A ground completely overgrown: Heidegger, Kant and the problem of metaphysics

Karin de Boer, Stephen Howard

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5 Citations (Scopus)


While we endorse Heidegger’s effort to reclaim Kant’s Critique of Pure Reason as a work concerned with the possibility of metaphysics, we hold, first, that his reading is less original than is often assumed and, second, that it unduly marginalizes the critical impetus of Kant’s philosophy. This article seeks to shed new light on Kant and the Problem of Metaphysics and related texts by relating Heidegger’s interpretation of Kant to, on the one hand, the epistemological approach represented by Cohen’s Kant’s Theory of Experience and, on the other, the metaphysical readings put forward by Heimsoeth, Wundt and others in the 1920s. On this basis, we argue that Heidegger’s interpretation of Kant remains indebted to the methodological distinction between ground and grounded that informed Cohen’s reading and was transferred to the problem of metaphysics by Wundt. Even if Heidegger resists a ‘foundationalist’ mode of this distinction, we argue that his focus on the notions of ground and grounding does not allow him to account for Kant’s critique of the metaphysical tradition.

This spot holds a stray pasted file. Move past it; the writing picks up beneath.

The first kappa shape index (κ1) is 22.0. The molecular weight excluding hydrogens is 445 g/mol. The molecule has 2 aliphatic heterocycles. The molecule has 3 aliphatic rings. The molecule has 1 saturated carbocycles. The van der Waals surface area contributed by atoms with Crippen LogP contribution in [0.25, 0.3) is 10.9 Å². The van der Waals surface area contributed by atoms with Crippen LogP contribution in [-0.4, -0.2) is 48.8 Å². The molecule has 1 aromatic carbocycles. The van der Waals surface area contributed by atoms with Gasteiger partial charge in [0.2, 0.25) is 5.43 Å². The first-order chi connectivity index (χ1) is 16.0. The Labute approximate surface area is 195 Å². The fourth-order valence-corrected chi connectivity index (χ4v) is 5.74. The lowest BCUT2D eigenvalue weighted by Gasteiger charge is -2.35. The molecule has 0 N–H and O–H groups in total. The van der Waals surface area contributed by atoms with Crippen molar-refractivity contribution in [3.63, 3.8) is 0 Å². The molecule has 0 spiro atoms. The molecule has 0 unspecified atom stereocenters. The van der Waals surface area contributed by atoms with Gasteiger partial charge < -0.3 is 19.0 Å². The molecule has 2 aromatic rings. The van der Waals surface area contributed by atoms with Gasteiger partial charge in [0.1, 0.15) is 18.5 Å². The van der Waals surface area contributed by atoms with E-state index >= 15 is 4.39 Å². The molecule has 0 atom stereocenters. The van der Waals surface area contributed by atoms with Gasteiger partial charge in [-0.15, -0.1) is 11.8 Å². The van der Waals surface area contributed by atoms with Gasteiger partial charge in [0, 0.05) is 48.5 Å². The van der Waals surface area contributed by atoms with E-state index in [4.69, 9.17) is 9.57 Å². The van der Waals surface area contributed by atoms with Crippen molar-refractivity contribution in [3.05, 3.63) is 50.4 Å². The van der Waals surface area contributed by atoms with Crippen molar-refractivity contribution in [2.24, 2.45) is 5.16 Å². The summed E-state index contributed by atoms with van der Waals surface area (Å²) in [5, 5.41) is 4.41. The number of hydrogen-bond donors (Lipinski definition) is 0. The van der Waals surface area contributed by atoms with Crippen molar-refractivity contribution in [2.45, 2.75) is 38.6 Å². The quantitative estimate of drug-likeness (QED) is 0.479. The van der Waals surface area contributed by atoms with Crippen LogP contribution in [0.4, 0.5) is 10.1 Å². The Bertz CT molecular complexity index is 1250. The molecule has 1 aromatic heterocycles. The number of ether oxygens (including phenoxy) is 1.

Original languageEnglish
Pages (from-to)358-377
JournalBritish Journal for the History of Philosophy
Issue number2
Publication statusPublished - 4 Mar 2019
Externally publishedYes

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